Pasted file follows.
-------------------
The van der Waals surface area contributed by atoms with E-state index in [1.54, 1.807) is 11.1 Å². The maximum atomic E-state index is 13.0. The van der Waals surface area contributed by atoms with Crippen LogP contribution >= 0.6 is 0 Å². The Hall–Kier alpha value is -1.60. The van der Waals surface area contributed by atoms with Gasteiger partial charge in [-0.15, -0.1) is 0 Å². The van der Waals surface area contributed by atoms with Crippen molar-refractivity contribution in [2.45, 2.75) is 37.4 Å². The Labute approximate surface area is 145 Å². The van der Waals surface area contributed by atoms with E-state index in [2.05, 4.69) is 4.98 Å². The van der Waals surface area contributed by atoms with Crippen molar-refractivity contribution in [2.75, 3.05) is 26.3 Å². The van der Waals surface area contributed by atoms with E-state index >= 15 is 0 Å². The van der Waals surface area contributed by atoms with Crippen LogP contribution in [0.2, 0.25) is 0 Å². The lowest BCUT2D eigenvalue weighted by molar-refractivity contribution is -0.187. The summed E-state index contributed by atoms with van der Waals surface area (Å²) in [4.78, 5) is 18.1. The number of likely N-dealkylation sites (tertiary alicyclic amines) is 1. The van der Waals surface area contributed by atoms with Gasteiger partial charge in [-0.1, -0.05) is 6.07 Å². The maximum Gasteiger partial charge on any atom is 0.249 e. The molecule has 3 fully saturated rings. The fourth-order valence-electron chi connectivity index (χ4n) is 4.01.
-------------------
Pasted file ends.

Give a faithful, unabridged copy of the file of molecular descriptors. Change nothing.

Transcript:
The van der Waals surface area contributed by atoms with E-state index in [1.54, 1.807) is 11.1 Å². The maximum atomic E-state index is 13.0. The van der Waals surface area contributed by atoms with Crippen LogP contribution >= 0.6 is 0 Å². The Hall–Kier alpha value is -1.60. The van der Waals surface area contributed by atoms with Gasteiger partial charge in [-0.15, -0.1) is 0 Å². The van der Waals surface area contributed by atoms with Crippen molar-refractivity contribution in [2.45, 2.75) is 37.4 Å². The Labute approximate surface area is 145 Å². The van der Waals surface area contributed by atoms with E-state index in [2.05, 4.69) is 4.98 Å². The van der Waals surface area contributed by atoms with Crippen molar-refractivity contribution in [2.75, 3.05) is 26.3 Å². The van der Waals surface area contributed by atoms with E-state index >= 15 is 0 Å². The van der Waals surface area contributed by atoms with Crippen LogP contribution in [0.2, 0.25) is 0 Å². The lowest BCUT2D eigenvalue weighted by molar-refractivity contribution is -0.187. The summed E-state index contributed by atoms with van der Waals surface area (Å²) in [4.78, 5) is 18.1. The number of likely N-dealkylation sites (tertiary alicyclic amines) is 1. The van der Waals surface area contributed by atoms with Gasteiger partial charge in [-0.1, -0.05) is 6.07 Å². The maximum Gasteiger partial charge on any atom is 0.249 e. The molecule has 3 fully saturated rings. The fourth-order valence-electron chi connectivity index (χ4n) is 4.01.